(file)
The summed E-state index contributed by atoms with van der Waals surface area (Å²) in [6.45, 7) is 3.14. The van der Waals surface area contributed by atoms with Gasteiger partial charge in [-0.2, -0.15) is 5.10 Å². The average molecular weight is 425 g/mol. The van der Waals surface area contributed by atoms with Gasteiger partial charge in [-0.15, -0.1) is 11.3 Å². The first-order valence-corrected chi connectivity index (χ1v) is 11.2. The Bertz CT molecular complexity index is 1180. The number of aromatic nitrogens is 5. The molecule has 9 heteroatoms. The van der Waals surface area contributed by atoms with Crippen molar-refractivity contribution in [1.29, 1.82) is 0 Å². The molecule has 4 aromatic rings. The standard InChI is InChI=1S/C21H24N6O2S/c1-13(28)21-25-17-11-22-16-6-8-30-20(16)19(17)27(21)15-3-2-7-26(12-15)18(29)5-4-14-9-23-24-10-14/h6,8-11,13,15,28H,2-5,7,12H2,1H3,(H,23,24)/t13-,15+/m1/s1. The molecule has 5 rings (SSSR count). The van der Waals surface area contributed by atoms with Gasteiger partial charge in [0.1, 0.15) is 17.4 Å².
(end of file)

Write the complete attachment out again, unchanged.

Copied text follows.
The summed E-state index contributed by atoms with van der Waals surface area (Å²) in [6.45, 7) is 3.14. The van der Waals surface area contributed by atoms with Gasteiger partial charge in [-0.2, -0.15) is 5.10 Å². The average molecular weight is 425 g/mol. The van der Waals surface area contributed by atoms with Gasteiger partial charge in [-0.15, -0.1) is 11.3 Å². The first-order valence-corrected chi connectivity index (χ1v) is 11.2. The Bertz CT molecular complexity index is 1180. The number of aromatic nitrogens is 5. The molecule has 9 heteroatoms. The van der Waals surface area contributed by atoms with Crippen molar-refractivity contribution in [1.29, 1.82) is 0 Å². The molecule has 4 aromatic rings. The standard InChI is InChI=1S/C21H24N6O2S/c1-13(28)21-25-17-11-22-16-6-8-30-20(16)19(17)27(21)15-3-2-7-26(12-15)18(29)5-4-14-9-23-24-10-14/h6,8-11,13,15,28H,2-5,7,12H2,1H3,(H,23,24)/t13-,15+/m1/s1. The molecule has 5 rings (SSSR count). The van der Waals surface area contributed by atoms with Gasteiger partial charge in [0.1, 0.15) is 17.4 Å².